Re. Portfolio vs- writing samples

Subject: Re. Portfolio vs- writing samples
From: Nancy Alvarez <naltragrp -at- yahoo -dot- com>
To: TECHWR-L -at- LISTS -dot- RAYCOMM -dot- COM
Date: Tue, 17 Oct 2000 09:23:49 -0700 (PDT)

By reading all of the emails that have been posted by
TW professionals - from across the spectrum, it is
safe to conclude that the answer to the "portfolio
woes" can only be found in a combination of factors.

This may sound brutal but when you go to a job
interview you are literally trying to sell yourself
and your services. The approach you chose must not
only be direct and honest but one that you are
comfortable with.

I have worked in several EU countries as a TW and am
currently working in Denmark for a Swedish ERP

When I was first starting out I would take meagre
writing samples along to interviews. As the years went
by, having built up more experience, I would
judiciously select the writing samples that I would
take to my interviews. This approach has always worked
well for me and it is something I enjoy doing. I have
a portfolio that I use to store writing samples of my
work, however, I never take all of it to an interview.
I only extrapolate what I need from it.

The key is research, research and research. Before
heading off to the interview find out as much as you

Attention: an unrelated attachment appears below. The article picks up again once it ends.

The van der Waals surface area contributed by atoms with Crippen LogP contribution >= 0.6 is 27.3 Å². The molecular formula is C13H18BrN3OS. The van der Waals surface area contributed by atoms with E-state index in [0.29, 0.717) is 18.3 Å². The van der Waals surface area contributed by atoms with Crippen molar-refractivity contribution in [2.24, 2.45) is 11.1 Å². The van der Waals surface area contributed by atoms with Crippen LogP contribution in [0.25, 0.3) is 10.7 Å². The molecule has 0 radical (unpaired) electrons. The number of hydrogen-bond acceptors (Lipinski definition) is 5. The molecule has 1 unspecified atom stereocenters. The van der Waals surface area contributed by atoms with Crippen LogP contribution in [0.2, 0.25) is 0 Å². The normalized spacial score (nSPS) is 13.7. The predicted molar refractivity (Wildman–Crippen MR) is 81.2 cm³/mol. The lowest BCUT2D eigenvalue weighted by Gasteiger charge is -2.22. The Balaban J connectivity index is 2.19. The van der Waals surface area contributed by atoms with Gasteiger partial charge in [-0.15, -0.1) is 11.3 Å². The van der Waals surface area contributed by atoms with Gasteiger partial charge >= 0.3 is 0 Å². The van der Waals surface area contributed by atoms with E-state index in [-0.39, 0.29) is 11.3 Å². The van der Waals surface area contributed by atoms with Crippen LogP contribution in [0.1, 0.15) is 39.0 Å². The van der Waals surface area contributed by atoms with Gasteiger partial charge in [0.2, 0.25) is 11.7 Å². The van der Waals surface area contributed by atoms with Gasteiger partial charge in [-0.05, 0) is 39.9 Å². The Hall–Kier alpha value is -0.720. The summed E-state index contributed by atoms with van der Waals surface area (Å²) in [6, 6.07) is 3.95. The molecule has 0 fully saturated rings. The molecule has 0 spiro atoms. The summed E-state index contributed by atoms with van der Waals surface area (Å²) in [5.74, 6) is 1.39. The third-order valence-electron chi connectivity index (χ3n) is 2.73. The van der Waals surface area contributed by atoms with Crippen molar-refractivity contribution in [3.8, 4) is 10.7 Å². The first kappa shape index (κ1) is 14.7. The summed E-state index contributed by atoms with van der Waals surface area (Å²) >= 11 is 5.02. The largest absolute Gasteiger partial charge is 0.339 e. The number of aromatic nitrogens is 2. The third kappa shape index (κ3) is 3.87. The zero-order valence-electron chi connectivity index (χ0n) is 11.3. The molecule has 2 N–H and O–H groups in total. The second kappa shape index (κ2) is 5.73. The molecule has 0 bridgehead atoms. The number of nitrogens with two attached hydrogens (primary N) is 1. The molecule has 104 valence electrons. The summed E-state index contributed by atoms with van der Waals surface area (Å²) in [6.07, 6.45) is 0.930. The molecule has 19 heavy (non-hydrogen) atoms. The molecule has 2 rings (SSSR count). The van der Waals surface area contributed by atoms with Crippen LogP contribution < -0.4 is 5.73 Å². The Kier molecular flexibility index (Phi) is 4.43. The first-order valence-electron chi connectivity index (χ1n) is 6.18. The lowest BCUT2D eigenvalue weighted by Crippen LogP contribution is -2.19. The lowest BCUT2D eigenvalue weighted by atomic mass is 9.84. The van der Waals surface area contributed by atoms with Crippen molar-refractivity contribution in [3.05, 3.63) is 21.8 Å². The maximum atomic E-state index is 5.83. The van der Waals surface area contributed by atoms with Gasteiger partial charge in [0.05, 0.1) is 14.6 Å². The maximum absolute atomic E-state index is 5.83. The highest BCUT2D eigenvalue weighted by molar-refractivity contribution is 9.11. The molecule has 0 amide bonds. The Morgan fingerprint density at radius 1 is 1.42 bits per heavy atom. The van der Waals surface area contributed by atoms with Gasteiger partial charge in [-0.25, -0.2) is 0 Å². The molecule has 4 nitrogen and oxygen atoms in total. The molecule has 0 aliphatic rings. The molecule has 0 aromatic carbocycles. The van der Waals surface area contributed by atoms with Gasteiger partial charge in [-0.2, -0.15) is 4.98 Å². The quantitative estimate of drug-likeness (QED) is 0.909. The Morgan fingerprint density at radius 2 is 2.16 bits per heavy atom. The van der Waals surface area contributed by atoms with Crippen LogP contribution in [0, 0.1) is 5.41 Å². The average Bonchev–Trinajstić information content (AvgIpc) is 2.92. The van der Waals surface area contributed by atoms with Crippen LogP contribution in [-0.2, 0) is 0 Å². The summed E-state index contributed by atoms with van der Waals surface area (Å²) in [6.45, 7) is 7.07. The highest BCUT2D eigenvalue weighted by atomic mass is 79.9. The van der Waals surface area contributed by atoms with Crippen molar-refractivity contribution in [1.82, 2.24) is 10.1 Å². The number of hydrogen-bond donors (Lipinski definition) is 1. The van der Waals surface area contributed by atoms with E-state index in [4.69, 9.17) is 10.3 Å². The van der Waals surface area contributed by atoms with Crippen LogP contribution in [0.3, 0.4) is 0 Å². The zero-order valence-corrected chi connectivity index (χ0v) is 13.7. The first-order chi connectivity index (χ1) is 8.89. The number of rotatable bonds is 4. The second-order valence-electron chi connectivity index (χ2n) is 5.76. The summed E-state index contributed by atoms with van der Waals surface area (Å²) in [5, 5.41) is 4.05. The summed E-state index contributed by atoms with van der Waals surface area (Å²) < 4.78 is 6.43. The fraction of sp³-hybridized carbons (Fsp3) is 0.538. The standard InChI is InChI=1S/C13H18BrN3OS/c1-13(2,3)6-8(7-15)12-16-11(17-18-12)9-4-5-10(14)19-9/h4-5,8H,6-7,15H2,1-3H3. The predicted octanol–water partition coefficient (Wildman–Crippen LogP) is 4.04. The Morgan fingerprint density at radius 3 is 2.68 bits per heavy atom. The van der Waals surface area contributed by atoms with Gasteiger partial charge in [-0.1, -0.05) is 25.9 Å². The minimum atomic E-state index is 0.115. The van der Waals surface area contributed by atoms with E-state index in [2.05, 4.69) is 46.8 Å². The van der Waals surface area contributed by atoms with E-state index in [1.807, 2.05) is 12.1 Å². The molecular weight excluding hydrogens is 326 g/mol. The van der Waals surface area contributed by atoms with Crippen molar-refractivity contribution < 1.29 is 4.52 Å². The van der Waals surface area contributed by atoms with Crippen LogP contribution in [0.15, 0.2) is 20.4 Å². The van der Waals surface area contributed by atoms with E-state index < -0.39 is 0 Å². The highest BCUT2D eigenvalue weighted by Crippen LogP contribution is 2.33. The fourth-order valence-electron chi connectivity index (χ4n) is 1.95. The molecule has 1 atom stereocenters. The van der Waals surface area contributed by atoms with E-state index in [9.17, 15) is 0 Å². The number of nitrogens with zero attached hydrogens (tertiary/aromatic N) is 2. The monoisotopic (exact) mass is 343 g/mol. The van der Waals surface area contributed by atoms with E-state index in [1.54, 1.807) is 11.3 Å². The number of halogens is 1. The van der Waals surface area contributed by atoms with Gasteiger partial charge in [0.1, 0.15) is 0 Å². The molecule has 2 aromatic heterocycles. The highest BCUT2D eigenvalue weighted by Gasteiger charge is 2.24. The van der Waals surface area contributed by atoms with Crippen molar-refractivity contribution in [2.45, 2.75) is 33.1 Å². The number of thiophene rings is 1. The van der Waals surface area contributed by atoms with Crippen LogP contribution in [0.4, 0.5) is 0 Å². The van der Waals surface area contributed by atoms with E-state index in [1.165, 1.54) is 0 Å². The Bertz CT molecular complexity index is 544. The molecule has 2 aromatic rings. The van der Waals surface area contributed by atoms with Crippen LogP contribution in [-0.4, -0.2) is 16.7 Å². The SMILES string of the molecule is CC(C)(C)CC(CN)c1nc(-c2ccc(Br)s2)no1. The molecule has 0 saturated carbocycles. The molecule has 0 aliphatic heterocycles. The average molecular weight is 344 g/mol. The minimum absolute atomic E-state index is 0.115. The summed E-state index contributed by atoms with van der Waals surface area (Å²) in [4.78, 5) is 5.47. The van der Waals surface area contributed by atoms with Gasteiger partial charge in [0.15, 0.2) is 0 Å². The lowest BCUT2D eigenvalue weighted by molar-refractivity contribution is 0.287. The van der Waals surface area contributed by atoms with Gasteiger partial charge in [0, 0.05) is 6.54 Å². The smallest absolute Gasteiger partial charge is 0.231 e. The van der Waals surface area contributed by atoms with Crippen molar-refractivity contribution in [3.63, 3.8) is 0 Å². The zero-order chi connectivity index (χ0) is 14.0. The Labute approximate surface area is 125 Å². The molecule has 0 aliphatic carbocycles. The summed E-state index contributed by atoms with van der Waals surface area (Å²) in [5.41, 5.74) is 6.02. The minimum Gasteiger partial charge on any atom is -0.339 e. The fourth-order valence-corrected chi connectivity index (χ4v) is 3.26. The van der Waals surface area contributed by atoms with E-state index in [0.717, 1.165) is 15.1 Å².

can about the company and "customise" your portfolio ?
or extract samples from it ? that will meet their
needs. Once you have achieved this "effect", throw in
two samples that are representative of your creativity
and writing skills? something completely different
then the material they produce. As for the tools that
you use, it is enough to detail these in your CV ?
don?t haul a dozen CDs with HTML, Frame Maker, or PDF
documents just to prove that you have mastered these


I have worked for a Fortune-500 company as a TW. I did
receive verbal permission to use their material but
received no ?official? written authorisation. I do
take some writing samples with me: a few odd-numbered
pages (never consecutive pages) that will give the
interviewer an idea of the type of material I produced
and a few paragraphs of ?stand-alone? text ? usually
definitions of industry standard terms,
intended/target audience page etc. Although this
material is absolutely harmless in context, as a rule
I would never present it to their competitors. It is
enough to state in your CV that you worked with them
and present a reference letter.

Oddly enough, I now work for a company that does not
allow us to even publish our names along with our
company name and title ? too many poachers around
Scandinavia. When I leave this company I will
definitely get something in writing.

I do not submit writing samples by post. I indicate in
my CV that I will gladly present these in person at
their convenience.

One thing to be wary of is what I call the
"encyclopaedia salesman" approach. I have seen TWs
arrive at interviews armed with large portfolios
trained to assault their interviewers with them. We
found it daunting and it left us with a dubious
impression. Not one TW has ?done it all?. What you
must convey is your creativity, skills and your
ability to learn.

Nancy Alvarez
Title withheld
Company withheld

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